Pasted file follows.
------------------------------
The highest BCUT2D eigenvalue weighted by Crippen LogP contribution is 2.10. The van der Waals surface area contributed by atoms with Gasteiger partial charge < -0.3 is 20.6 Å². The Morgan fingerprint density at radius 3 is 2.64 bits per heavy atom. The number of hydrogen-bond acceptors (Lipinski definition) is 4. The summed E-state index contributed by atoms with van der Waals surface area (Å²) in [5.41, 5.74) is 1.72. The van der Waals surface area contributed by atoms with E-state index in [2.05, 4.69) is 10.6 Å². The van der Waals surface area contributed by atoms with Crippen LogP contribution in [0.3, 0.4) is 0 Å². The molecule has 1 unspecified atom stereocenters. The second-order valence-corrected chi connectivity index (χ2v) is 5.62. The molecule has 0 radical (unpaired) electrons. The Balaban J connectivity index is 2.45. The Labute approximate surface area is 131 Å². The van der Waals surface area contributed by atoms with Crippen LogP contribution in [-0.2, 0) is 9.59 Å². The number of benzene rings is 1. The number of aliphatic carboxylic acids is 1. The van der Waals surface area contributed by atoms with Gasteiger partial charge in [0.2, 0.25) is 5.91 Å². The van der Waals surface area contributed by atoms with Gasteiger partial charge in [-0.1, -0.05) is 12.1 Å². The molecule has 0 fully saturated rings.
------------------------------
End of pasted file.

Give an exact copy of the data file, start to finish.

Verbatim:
The highest BCUT2D eigenvalue weighted by Crippen LogP contribution is 2.10. The van der Waals surface area contributed by atoms with Gasteiger partial charge < -0.3 is 20.6 Å². The Morgan fingerprint density at radius 3 is 2.64 bits per heavy atom. The number of hydrogen-bond acceptors (Lipinski definition) is 4. The summed E-state index contributed by atoms with van der Waals surface area (Å²) in [5.41, 5.74) is 1.72. The van der Waals surface area contributed by atoms with E-state index in [2.05, 4.69) is 10.6 Å². The van der Waals surface area contributed by atoms with Crippen LogP contribution in [0.3, 0.4) is 0 Å². The molecule has 1 unspecified atom stereocenters. The second-order valence-corrected chi connectivity index (χ2v) is 5.62. The molecule has 0 radical (unpaired) electrons. The Balaban J connectivity index is 2.45. The Labute approximate surface area is 131 Å². The van der Waals surface area contributed by atoms with Crippen LogP contribution in [-0.2, 0) is 9.59 Å². The number of benzene rings is 1. The number of aliphatic carboxylic acids is 1. The van der Waals surface area contributed by atoms with Gasteiger partial charge in [0.2, 0.25) is 5.91 Å². The van der Waals surface area contributed by atoms with Gasteiger partial charge in [-0.1, -0.05) is 12.1 Å². The molecule has 0 fully saturated rings.